The Securities and Exchange Commission (SEC) is also about to amend the rules for public companies to require disclosure of climate risks and carbon emissions11. The proposed SEC rules would require companies to disclose Scope 1 and 2 emissions from direct operations and power usage.12 This would place greater emphasis on building owners and occupiers to gather, and have verified, accurate data on what goes on inside their buildings. However, a gaping hole in the industry right now is access to quality data on which to rely. As technology and AI platforms make advances, the start of a radical transformation in transparency and data sharing of building performance is a likely outcome for companies needing to comply from the mid-part of this decade onwards. Equally, occupiers looking at both the reputational risk and operational cost of their emissions and energy usage will need to work with owners and managers: to collect data, ensure the building runs as efficiently as possible and, where appropriate, undertake work to the building to improve its performance.
Key to note is that these U.S. approaches focus on actual in-use emissions, which is a critical component of net zero and behind the rising demand for performance verification initiatives. The Australian-based NABERS13 performance-based system is gaining market popularity in the U.K.14 to help organisations monitor and set targets for the energy and water of buildings in use. As a result, the building owners which stand to gain the most are those that can work with occupiers to realise these targets, equitable sharing of the costs and any upside, demonstrated through reliable and verified data to reflect actual improvements in performance.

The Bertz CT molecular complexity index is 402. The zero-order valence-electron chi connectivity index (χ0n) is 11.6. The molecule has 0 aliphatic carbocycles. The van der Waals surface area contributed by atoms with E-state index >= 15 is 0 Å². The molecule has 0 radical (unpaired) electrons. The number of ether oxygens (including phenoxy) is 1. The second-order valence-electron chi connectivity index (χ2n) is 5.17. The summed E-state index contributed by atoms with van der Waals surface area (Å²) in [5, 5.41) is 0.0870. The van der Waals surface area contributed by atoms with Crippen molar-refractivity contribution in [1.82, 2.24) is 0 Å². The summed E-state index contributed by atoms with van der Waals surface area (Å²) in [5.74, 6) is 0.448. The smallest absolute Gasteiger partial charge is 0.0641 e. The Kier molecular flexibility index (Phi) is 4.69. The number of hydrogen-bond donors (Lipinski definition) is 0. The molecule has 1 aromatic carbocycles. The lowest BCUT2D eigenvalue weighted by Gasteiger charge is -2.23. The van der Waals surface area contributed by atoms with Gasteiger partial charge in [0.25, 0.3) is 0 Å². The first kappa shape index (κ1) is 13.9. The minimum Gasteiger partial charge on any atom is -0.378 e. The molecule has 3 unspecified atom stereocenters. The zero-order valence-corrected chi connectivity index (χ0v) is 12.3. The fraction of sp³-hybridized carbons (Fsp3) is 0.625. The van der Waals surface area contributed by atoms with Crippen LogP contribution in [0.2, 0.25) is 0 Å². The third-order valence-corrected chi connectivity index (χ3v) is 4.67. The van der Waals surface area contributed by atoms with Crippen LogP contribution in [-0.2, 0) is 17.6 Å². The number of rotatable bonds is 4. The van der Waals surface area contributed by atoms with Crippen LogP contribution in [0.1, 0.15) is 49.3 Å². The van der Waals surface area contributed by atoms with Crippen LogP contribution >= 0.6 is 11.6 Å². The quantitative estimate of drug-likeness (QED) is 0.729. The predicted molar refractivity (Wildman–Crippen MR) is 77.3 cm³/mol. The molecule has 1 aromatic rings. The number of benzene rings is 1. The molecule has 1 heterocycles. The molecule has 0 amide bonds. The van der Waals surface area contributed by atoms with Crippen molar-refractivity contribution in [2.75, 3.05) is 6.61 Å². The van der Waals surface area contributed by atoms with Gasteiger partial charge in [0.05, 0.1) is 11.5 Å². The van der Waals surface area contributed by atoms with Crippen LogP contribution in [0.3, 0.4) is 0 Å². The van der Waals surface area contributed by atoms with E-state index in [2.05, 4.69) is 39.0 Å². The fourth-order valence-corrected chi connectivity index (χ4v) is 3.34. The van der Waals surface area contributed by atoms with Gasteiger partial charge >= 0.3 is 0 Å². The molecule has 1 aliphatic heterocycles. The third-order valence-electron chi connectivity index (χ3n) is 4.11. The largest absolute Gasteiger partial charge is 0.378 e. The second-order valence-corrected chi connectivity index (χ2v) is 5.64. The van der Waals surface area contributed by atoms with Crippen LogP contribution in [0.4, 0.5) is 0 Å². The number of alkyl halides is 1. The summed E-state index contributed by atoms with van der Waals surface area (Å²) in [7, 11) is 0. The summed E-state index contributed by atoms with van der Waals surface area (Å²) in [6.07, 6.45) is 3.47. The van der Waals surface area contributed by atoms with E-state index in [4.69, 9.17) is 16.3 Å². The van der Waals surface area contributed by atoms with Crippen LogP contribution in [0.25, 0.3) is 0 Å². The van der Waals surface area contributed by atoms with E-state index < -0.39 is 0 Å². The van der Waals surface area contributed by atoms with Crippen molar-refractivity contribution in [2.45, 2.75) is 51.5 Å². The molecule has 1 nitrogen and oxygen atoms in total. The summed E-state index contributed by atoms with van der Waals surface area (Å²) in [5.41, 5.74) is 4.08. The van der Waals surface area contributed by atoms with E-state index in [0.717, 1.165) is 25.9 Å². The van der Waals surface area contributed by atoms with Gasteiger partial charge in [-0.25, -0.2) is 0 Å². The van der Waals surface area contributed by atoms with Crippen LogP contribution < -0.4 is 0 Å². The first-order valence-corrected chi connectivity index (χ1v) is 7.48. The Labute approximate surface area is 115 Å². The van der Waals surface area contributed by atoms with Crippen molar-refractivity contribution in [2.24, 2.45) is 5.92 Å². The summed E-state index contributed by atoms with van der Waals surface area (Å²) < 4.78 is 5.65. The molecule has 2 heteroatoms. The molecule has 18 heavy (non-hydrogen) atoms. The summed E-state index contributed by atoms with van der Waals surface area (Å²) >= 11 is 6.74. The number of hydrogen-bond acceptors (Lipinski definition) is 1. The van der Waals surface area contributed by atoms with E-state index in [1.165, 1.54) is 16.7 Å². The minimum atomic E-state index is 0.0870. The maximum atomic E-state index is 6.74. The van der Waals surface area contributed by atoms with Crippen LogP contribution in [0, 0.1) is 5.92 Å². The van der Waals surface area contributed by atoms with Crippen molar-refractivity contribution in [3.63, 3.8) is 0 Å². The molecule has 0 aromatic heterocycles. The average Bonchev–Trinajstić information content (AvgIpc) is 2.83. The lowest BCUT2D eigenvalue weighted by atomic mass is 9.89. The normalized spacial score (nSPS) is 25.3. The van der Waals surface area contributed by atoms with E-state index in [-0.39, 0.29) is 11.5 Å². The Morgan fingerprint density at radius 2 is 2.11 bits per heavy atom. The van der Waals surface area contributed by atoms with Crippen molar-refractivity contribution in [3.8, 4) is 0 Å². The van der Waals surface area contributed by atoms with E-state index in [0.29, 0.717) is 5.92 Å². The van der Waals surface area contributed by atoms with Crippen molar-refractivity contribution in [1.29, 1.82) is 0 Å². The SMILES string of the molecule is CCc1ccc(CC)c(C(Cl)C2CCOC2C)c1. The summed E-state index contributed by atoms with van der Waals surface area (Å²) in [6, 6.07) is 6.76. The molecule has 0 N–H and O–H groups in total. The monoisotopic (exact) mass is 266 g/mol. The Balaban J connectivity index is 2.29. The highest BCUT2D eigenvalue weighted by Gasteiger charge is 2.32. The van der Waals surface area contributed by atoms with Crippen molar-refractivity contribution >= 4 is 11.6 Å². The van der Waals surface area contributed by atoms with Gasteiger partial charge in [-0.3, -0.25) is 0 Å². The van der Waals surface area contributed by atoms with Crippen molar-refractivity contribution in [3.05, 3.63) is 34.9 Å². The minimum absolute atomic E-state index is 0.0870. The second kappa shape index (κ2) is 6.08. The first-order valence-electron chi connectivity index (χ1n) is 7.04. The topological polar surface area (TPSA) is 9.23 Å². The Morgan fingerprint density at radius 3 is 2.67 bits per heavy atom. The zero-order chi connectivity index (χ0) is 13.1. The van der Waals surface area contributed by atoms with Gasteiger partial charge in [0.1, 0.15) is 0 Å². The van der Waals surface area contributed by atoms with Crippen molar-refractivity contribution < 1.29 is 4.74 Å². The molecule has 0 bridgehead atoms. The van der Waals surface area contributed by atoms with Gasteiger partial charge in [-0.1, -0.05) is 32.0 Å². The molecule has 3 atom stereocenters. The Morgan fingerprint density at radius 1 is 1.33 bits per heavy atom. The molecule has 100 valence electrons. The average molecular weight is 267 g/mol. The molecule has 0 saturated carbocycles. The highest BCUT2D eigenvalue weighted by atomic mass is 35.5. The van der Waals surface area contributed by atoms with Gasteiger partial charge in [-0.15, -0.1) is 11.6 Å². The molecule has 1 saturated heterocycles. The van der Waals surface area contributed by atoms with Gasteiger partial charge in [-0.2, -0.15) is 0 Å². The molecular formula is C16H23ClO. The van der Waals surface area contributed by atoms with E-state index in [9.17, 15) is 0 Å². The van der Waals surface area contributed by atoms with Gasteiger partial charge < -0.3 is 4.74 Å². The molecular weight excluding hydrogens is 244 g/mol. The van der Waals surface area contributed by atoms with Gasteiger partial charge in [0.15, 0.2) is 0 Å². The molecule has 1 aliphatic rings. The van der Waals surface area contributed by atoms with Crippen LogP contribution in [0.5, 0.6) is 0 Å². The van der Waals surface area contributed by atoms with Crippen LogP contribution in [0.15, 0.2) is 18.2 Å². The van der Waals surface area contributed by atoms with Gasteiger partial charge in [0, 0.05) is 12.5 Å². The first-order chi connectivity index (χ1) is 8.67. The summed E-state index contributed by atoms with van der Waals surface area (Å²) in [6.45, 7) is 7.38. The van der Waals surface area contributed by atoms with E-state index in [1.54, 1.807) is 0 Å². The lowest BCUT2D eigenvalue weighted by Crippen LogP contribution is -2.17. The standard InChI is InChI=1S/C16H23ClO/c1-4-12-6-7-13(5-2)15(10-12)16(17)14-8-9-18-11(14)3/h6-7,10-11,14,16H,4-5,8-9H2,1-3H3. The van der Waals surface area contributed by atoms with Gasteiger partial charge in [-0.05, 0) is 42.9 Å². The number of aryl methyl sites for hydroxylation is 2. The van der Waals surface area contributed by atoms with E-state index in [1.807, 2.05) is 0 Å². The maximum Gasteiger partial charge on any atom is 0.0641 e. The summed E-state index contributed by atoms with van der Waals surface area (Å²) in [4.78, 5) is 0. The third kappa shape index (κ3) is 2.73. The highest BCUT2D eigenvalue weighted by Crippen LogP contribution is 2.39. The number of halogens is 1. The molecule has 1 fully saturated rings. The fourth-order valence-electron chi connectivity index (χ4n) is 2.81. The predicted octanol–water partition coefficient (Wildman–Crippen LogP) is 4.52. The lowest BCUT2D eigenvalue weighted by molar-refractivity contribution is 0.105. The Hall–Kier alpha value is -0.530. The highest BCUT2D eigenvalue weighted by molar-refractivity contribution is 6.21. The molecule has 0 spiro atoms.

Occupiers will need to work with building owners and managers.
Green leases get serious
Owners and occupiers will increasingly look to have their respective rights and obligations incorporated into lease agreements, to clarify the division of benefits from capital improvements and to determine the party responsible for financing and meeting efficiency targets. The use of green lease clauses is already expanding significantly15, but we believe it will accelerate dramatically. It’s time for green lease clauses to step into the mainstream but what clauses are typically covered in a binding contract? It is now over ten years since the Better Buildings Partnership published their Green Lease Toolkit, however BBP is expected to update the Toolkit this spring – an indication of the guide’s continued relevance for those looking at how best to incorporate key issues into commercial lease terms.16 It sets out best practices and model form green lease clauses covering a variety of key issues including co-operation, energy, water, and waste management. Critically, the Green Lease Toolkit addresses agreement on principles for assessing environmental impact of any works and conditions of reinstatement where owners could choose to waive occupier reinstatement requirements at the end of the lease where occupier alterations improve the environmental performance of the building.